But that's not the way it is. Not when the state distorts justice to the point where taking logical steps to protect your family is a crime.

Liberty, not license

Such an assault on a person's individual liberty may be surprising coming from a libertarian. This is due mostly to misperceptions about what a philosophy of freedom entails. We are our own worst enemy in some cases. For example, there is a Libertarian Party bumper-sticker that says: "Pro-choice on everything."

We know what that means, but I think it sends the wrong message to non-libertarians. Thus, there persists in many quarters the perception that libertarians don't oppose aberrant behavior; that we are the "anything goes" political ideology.

This is simply not true. Libertarians are not pacifists. We do not condone crime or violence and we are not tolerant of child abuse or child pornography. In a libertarian society, there would be provinces where such things were strictly forbidden. Under democracy, on the other hand, we are forced to tolerate the level of such behavior that the government tells us we must tolerate.

Many American liberals, and a few libertarians, contribute to this problem by holding to the notion that all people are worthy of equal amounts of respect. In truth, there are a number of individuals who are barely worthy of any respect at all. Murderers and child-rapists are at the top of the list. These people forfeited their human rights the moment they engaged in their heinous crimes. I am not obligated to respect their rights to life, liberty, and property any longer.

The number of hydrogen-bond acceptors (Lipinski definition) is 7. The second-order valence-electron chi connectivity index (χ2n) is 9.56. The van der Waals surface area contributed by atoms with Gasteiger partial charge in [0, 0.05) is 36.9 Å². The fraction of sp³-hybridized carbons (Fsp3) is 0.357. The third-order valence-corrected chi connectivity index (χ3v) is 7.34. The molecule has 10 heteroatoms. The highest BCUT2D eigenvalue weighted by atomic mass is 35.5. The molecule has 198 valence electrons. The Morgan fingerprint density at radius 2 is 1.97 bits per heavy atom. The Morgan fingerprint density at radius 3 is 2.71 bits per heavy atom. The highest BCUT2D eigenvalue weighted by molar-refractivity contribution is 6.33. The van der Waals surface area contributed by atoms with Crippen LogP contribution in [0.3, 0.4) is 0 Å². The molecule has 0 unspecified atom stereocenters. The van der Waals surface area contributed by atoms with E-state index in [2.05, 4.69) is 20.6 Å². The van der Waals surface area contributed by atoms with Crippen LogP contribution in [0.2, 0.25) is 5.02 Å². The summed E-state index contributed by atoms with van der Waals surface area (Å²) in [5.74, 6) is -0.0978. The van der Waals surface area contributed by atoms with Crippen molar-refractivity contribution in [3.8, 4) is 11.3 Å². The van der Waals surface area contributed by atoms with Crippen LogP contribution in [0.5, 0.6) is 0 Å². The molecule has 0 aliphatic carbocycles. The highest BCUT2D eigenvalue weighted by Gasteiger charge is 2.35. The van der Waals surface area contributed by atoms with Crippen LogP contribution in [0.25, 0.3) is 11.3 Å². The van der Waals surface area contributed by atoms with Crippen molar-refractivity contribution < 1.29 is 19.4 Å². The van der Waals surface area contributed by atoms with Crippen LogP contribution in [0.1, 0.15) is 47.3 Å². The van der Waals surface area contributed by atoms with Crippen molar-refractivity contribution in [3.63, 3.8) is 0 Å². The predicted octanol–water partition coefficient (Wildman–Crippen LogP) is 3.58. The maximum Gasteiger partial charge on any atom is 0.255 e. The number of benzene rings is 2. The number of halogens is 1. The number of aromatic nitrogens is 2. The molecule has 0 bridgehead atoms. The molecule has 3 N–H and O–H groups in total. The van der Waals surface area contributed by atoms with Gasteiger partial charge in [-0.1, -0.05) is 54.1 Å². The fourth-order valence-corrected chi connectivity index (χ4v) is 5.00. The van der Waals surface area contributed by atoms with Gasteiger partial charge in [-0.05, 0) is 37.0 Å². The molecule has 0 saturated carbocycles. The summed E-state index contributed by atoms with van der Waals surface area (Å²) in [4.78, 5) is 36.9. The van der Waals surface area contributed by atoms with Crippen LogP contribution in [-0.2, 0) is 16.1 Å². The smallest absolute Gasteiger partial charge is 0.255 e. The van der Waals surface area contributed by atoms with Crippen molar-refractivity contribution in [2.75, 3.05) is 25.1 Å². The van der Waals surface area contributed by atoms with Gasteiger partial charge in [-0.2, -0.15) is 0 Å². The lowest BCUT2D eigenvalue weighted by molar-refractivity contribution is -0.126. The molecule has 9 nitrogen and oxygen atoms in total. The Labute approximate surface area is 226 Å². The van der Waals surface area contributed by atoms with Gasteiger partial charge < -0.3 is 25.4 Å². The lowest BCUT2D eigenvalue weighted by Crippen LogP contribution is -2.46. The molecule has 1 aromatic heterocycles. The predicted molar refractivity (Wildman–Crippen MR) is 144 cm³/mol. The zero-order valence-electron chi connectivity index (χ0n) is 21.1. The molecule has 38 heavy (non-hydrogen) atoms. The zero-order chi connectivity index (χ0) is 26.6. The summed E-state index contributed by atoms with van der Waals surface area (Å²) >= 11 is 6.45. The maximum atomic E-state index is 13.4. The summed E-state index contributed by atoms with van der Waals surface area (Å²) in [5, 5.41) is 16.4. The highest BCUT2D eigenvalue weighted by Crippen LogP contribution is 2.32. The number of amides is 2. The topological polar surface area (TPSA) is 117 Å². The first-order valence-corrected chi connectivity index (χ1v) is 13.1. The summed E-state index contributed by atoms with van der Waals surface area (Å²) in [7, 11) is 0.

Perhaps you don't agree-maybe you feel that child-molesters can be rehabilitated and shouldn't have to live the rest of their lives with the stigma of their crimes. Fine. You and like-minded people can welcome them with open arms when you feel they are ready to rejoin society. I hope your community is a success.

To me, however, living in close proximity to a child abuser only invites tragedy and misery. Folks like me ought to be free to kick these individuals out of sight.

Libertarians believe in limited government and the freedom to peacefully live our lives according to our values. Not raping children is a value I hold and I demand that others living nearby also adhere to that standard. Only the government stands in my way, forcing my children to play in the shadow of child molesters.

In a free society I'd be free to treat a pedophile like I would treat a poisonous snake that crawled into my yard. I would dispatch it with haste and celebrate its demise as a worthy and noble action.

Scott Kauzlarich is a professor of Social Science at Ellsworth Community College in Iowa Falls, IA. He can be contacted at: Scott.Kauzlarich@iavalley.edu.

This TRA feature has been edited in accordance with TRA's Statement of Policy.

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Read Mr. Stolyarov's comprehensive treatise, A Rational Cosmology, explicating such terms as the universe, matter, space, time, sound, light, life, consciousness, and volition, here.

Read Mr. Stolyarov's four-act play, Implied Consent, a futuristic intellectual drama on the sanctity of human life, here.